Recent research shows most Australian primary school teachers do not have an educational background in a STEAM discipline – a sobering thought given that the majority of available jobs will require skills in the Science, Technology, Engineering, the Arts and Maths.
According to Australian Council for Educational Research (ACER), only 16% of Year 4 students are taught science by a teacher who specialised or majored in science, and only 20% had a teacher who specialised in mathematics.
Further to this, the State of Our Schools 2016 Report revealed that 51% of the principals have maths and science classes taught by teachers who are not fully qualified in those specialist areas.
Inspiring more kids to explore our universe from the depths of the oceans to far reaches of space has motivated Swinburne University astrophysicist Associate Professor Alan Duffy to join marine biologist and whale snot researcher Dr Vanessa Pirotta in fronting a unique STEAM Grants Program designed to support Australia’s schools.
The OfficeMax and Winc STEAM Grant-Bot Program will see a smart algorithm called Grant give away funds to teachers wanting more STEAM resources (or STEM as it is known in NSW) for the classroom.
“Raising awareness to STEAM education in the classroom through the OfficeMax/Winc Grants Program is a great way to get educators around Australia talking about STEAM inside and outside school,” Dr Pirotta told The Educator.
“The Grants program will encourage school teachers to think outside the box and become creative when implementing STEAM education within the classroom.”
Dr Pirotta said the program will also assist teachers with additional classroom resources to allow students to critical think and engage with subjects such as science, technology, engineering, arts and maths.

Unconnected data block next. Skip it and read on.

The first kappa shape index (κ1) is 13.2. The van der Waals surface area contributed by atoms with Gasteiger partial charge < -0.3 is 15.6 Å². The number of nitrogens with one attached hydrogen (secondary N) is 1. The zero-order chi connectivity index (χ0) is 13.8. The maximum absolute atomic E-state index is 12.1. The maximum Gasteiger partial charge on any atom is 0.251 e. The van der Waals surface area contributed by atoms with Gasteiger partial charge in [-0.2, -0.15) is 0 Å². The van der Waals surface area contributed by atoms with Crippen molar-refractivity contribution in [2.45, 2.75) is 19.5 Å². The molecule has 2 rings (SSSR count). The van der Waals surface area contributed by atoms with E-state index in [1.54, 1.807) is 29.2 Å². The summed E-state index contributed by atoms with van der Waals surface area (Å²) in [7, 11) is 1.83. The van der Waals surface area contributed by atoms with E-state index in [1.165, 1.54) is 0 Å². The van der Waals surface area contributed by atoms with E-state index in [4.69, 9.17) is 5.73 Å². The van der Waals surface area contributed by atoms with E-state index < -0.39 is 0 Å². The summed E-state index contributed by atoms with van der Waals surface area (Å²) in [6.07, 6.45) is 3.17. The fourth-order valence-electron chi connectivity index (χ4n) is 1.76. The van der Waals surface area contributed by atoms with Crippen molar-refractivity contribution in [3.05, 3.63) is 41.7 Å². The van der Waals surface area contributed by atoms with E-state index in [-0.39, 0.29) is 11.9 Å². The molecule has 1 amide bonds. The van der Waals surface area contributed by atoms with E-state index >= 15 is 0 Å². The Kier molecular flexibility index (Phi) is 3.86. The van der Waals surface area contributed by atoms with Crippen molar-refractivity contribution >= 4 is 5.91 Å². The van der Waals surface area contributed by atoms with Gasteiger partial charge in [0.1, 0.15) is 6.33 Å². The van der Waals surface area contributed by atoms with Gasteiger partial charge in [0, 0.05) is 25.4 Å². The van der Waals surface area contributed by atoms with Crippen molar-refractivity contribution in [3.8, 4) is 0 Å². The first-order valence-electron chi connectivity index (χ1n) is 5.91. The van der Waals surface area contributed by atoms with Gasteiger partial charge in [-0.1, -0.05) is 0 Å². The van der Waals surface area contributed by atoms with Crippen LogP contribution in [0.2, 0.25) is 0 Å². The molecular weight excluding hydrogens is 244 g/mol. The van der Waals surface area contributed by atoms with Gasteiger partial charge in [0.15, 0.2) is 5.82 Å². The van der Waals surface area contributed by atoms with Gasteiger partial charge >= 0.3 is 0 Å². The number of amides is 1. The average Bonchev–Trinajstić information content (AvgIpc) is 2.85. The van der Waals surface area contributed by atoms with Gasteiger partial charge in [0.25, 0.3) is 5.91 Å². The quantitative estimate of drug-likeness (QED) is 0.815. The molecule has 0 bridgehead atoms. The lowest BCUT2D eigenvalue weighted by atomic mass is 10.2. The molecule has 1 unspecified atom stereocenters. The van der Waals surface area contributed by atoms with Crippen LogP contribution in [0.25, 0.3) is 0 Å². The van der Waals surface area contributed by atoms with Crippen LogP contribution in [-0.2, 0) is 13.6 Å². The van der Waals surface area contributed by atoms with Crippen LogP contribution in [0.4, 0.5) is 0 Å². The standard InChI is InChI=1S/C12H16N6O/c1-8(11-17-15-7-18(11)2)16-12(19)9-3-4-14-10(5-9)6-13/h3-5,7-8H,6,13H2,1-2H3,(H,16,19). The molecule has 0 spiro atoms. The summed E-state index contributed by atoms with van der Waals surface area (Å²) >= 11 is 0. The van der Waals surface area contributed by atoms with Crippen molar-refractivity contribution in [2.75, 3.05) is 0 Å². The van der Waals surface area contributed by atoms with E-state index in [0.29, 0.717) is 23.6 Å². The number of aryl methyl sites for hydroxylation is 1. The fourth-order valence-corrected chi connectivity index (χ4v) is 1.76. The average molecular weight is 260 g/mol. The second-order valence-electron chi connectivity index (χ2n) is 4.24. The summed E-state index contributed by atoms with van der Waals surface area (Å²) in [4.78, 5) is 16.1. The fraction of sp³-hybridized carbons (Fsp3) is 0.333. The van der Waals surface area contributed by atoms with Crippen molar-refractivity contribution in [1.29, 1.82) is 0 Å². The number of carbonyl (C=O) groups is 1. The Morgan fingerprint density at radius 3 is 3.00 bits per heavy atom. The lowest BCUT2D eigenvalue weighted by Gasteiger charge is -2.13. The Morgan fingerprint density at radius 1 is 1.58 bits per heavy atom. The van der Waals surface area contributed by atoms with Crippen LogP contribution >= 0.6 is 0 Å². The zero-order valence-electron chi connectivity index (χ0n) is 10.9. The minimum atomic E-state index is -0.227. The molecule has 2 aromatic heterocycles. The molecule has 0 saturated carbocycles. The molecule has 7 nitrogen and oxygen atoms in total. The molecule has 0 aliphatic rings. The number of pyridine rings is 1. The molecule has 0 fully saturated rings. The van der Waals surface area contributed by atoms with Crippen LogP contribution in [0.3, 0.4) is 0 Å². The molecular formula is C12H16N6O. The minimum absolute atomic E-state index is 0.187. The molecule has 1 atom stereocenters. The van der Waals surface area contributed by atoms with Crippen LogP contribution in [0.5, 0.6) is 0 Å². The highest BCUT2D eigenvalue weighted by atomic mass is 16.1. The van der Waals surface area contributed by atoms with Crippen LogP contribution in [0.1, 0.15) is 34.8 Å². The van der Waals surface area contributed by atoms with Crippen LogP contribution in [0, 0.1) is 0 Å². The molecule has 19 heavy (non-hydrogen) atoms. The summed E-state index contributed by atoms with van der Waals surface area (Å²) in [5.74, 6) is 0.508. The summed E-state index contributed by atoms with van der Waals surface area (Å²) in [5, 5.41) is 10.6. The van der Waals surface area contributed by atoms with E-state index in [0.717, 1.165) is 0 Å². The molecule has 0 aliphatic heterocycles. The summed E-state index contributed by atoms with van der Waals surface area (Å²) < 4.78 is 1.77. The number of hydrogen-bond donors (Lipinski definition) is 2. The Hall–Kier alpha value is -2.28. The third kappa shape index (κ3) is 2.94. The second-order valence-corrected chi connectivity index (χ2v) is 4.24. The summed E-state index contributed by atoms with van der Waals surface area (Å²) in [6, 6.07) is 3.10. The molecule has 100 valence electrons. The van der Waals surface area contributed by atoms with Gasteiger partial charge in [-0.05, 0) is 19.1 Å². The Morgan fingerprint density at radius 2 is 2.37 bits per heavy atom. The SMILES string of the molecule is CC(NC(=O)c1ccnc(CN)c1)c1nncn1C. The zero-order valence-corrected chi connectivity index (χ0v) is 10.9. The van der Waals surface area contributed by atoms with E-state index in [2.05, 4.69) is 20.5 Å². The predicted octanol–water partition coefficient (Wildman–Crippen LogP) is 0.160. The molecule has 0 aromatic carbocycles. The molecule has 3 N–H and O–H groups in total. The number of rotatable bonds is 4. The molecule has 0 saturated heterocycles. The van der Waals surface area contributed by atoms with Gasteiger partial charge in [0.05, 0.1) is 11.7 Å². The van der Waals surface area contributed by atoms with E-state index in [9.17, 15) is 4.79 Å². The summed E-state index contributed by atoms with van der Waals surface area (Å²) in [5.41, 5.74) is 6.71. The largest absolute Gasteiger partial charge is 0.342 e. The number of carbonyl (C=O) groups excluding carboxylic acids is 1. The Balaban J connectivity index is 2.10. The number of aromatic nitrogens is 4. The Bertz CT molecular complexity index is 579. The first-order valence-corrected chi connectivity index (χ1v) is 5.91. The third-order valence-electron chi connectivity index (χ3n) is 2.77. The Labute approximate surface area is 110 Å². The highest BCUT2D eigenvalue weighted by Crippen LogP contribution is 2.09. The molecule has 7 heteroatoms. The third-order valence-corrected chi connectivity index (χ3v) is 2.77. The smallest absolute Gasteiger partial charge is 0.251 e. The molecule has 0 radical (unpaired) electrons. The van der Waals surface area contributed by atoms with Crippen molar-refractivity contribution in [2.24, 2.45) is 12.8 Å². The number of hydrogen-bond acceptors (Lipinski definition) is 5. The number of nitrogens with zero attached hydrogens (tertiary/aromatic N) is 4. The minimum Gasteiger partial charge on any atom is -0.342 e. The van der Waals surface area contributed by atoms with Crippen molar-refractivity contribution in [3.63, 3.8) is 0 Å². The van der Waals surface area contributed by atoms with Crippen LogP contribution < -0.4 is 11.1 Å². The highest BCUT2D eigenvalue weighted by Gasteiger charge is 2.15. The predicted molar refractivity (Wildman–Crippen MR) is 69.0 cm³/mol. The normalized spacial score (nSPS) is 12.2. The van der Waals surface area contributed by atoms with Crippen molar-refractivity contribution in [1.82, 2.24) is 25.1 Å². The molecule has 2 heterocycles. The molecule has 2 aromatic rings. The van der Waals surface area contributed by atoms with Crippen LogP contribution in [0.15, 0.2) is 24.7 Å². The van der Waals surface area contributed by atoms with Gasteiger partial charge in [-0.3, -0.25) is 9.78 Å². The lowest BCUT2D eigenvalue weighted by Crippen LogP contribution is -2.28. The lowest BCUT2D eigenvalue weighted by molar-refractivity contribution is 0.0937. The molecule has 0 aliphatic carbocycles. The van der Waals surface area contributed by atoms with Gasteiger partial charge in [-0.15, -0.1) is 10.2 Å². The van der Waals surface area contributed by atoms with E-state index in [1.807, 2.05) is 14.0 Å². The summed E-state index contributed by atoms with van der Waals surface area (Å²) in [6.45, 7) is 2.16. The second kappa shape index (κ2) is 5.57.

“Investment in STEAM education within Australian schools will continue to build awareness of these subjects within future generations,” she said.
Dr Pirotta said that as a marine biologist and a woman in science, she is required to hold a number of transferable skills, such as project management, working independently and within a team, being out in the field, driving boats, writing scientific papers and communicating science.
“Marine science enables me to ask questions and think about the bigger picture surrounding the conservation needs of marine wildlife,” she said.
“My work is incredibly appealing to young people as marine biology is often career based on passion. My work is also an opportunity for young girls to see women in my position and to encourage them to follow their passion.”
Associate professor, Allan Duffy, said that in proving both financial support, as well as lesson plan material by Cool Australia, the OfficeMax and Winc STEAM Grant-Bot Program uniquely supports the teacher in creating a powerful learning experience for their students.
“The grants allow teachers to purchase incredibly engaging STEAM experiments to explore in class. I would love to use some of these experiments myself,” he told The Educator.
“OfficeMax and Winc STEAM Grant-Bot Program is one of the first Australian competitions to be assessed by a smart algorithm with Grant-Bot. These sorts of artificial intelligence will only become more powerful and common in our students’ futures so it’s great to see the teachers gain experience of this now.”
Associate professor Duffy said that Swinburne has a proud history of delivering innovative hands-on learning experience such as at KIOSC, the university’s partnership with local secondary schools.
“We also have a National first in SHINE which sees secondary students design and build experiments for the international space station,” he said.
He added that bringing the latest scientific discoveries into the classroom is also critical.
“This is why as Lead Scientist of the Royal Institution of Australia, I am proud of our education portal that gives teachers the lesson plans to teach in class when the discovery makes the news,” he said.
“All of these efforts are aligned with the principle that makes the OfficeMax and Winc STEAM Grant-Bot Program so exciting - providing students with engaging experiments in class that showcase just how fun a career in STEAM can be. The competition itself is wonderfully easy for teachers to enter, submitting to Grant-Bot no more than 250 words explaining why you and your school deserves this STEAM grant."